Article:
TGF-β elicits diverse cellular responses depending on cell type, state of differentiation, culture conditions, and presence of other cytokines (1719). TGF-β is a potent inhibitor of the T cell–mediated immune response both in vitro (20, 21) and in vivo (2225), although it can also exert upregulatory effects on T cell proliferative responses under some conditions (2628). Interestingly, mice deficient in the TGF-β1 gene also develop massive lymphoproliferative disorders that lead to organ failure, and die at the age of 2–3 wk (2931), similar to the pathogenesis in CTLA-4−/− mice. TGF-β is synthesized by different types of cells, including T cells (20, 25, 32), although the molecular basis and pathway(s) involved in T cell production of TGF-β are less clear.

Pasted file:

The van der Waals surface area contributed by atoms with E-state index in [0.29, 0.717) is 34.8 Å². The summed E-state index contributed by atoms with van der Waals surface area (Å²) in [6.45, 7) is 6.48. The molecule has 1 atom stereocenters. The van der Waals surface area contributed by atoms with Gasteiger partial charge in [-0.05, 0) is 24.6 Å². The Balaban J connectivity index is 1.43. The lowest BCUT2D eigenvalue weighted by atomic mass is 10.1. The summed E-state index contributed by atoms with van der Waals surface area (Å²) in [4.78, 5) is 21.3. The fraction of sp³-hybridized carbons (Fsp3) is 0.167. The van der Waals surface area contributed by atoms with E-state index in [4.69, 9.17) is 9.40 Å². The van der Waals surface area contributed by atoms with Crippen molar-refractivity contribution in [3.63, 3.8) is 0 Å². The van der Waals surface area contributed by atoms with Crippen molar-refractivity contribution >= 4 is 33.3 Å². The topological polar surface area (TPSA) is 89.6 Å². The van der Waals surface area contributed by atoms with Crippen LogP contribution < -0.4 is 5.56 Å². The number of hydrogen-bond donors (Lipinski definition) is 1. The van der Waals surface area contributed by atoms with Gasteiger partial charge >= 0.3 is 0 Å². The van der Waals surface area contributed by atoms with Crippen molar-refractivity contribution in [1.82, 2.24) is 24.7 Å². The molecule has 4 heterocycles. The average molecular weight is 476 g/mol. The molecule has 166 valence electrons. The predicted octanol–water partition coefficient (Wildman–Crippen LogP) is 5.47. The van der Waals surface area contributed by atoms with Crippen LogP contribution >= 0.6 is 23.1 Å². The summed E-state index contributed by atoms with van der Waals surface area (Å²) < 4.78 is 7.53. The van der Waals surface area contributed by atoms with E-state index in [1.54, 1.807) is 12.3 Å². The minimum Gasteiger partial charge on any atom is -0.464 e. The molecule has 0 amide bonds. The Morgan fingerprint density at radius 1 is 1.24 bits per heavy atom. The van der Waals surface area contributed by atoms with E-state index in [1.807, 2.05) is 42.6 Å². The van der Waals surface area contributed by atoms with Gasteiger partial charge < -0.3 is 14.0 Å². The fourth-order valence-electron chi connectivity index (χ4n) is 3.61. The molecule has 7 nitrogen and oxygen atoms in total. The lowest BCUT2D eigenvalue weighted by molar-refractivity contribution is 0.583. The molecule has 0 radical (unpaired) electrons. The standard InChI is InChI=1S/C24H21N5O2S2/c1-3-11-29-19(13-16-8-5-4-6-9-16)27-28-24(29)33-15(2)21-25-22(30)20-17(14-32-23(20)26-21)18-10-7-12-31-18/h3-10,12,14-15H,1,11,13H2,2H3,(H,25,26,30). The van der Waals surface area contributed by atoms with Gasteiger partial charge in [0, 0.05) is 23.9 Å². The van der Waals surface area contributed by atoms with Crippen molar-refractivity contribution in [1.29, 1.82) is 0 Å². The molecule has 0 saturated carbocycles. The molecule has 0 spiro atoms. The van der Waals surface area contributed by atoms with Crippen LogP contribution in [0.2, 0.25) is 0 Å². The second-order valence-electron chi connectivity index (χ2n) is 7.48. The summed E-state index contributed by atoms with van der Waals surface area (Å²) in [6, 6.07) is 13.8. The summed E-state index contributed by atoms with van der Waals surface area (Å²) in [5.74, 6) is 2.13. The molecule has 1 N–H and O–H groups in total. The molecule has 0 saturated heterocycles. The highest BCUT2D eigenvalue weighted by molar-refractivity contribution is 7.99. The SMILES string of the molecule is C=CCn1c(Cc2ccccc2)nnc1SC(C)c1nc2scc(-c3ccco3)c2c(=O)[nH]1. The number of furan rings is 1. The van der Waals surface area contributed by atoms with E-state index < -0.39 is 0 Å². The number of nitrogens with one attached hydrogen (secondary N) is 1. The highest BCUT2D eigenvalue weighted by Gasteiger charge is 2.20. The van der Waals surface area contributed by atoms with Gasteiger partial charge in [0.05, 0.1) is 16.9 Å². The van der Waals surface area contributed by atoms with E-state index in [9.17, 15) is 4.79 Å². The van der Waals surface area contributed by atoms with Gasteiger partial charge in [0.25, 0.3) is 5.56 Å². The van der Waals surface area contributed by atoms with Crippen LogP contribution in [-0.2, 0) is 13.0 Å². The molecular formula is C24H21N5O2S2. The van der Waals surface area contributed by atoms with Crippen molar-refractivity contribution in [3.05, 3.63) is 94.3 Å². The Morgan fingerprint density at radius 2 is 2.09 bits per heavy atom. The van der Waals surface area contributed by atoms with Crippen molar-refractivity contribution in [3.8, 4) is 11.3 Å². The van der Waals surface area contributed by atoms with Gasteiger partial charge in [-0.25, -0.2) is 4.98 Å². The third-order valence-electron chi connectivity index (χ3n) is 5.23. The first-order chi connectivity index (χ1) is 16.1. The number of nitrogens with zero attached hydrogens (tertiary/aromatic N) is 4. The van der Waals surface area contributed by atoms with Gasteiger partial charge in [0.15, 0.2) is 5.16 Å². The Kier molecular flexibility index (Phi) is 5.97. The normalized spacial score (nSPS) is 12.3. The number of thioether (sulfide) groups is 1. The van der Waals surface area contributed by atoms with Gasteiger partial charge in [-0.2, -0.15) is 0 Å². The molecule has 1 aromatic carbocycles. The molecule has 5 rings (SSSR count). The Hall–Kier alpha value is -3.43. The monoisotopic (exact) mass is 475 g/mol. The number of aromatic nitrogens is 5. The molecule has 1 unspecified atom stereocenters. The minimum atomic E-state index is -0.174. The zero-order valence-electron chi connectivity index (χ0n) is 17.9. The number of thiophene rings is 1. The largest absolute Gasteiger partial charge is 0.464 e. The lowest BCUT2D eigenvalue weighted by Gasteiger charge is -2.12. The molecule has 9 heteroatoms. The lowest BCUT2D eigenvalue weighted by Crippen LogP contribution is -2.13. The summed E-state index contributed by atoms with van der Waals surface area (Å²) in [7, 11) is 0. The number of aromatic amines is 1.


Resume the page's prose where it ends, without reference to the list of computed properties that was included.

Based on the overlapping manifestations in mice deficient in either TGF-β1 or CTLA-4 and their shared immunosuppressive actions, we sought in this study to examine whether TGF-β is involved in CTLA-4 signaling of T cells. Our results demonstrate that the cross-linking of CTLA-4 is an effective inducer of TGF-β production by murine CD4+ T cells in vitro. TGF-β produced by CD4+ T cells, in turn, partially suppresses the T cell proliferative response. These findings establish a previously unrecognized link between CTLA-4–mediated T cell suppression and TGF-β.

Materials And Methods

Animals.